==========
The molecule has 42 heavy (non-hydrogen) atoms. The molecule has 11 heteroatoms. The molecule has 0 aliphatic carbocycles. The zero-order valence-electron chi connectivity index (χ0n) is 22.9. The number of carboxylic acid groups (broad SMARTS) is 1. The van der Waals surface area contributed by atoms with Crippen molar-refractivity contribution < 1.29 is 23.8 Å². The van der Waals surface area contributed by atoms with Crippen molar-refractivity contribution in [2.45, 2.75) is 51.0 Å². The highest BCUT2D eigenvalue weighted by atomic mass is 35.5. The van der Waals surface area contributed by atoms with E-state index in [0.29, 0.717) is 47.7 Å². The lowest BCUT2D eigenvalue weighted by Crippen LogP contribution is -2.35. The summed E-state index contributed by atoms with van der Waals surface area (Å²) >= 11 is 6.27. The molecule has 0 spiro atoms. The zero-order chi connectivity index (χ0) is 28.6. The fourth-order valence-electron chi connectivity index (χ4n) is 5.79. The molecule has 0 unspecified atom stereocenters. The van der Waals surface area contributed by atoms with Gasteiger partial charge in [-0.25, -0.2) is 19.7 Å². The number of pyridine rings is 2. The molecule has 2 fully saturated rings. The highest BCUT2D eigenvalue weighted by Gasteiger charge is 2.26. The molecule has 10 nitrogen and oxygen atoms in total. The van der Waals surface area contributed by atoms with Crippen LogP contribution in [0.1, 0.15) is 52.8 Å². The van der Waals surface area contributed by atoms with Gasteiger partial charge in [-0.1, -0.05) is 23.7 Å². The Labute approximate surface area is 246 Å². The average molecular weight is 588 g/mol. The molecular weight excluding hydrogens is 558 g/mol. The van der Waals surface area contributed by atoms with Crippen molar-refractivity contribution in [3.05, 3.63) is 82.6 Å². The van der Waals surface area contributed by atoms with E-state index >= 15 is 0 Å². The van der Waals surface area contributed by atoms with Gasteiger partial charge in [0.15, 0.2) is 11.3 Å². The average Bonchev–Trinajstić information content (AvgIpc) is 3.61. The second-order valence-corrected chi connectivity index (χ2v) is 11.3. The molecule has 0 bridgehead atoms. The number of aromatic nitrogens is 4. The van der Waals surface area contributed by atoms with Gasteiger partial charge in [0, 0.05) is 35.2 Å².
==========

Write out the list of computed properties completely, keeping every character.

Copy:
The molecule has 42 heavy (non-hydrogen) atoms. The molecule has 11 heteroatoms. The molecule has 0 aliphatic carbocycles. The zero-order valence-electron chi connectivity index (χ0n) is 22.9. The number of carboxylic acid groups (broad SMARTS) is 1. The van der Waals surface area contributed by atoms with Crippen molar-refractivity contribution < 1.29 is 23.8 Å². The van der Waals surface area contributed by atoms with Crippen molar-refractivity contribution in [2.45, 2.75) is 51.0 Å². The highest BCUT2D eigenvalue weighted by atomic mass is 35.5. The van der Waals surface area contributed by atoms with E-state index in [0.29, 0.717) is 47.7 Å². The lowest BCUT2D eigenvalue weighted by Crippen LogP contribution is -2.35. The summed E-state index contributed by atoms with van der Waals surface area (Å²) >= 11 is 6.27. The molecule has 0 spiro atoms. The zero-order chi connectivity index (χ0) is 28.6. The fourth-order valence-electron chi connectivity index (χ4n) is 5.79. The molecule has 0 unspecified atom stereocenters. The van der Waals surface area contributed by atoms with Gasteiger partial charge in [-0.25, -0.2) is 19.7 Å². The number of pyridine rings is 2. The molecule has 2 fully saturated rings. The highest BCUT2D eigenvalue weighted by Gasteiger charge is 2.26. The molecule has 10 nitrogen and oxygen atoms in total. The van der Waals surface area contributed by atoms with Crippen LogP contribution in [0.1, 0.15) is 52.8 Å². The van der Waals surface area contributed by atoms with Gasteiger partial charge in [-0.1, -0.05) is 23.7 Å². The Labute approximate surface area is 246 Å². The average molecular weight is 588 g/mol. The molecular weight excluding hydrogens is 558 g/mol. The van der Waals surface area contributed by atoms with Crippen molar-refractivity contribution in [3.05, 3.63) is 82.6 Å². The van der Waals surface area contributed by atoms with E-state index >= 15 is 0 Å². The van der Waals surface area contributed by atoms with Gasteiger partial charge in [0.15, 0.2) is 11.3 Å². The average Bonchev–Trinajstić information content (AvgIpc) is 3.61. The second-order valence-corrected chi connectivity index (χ2v) is 11.3. The molecule has 0 bridgehead atoms. The number of aromatic nitrogens is 4. The van der Waals surface area contributed by atoms with Gasteiger partial charge in [0, 0.05) is 35.2 Å².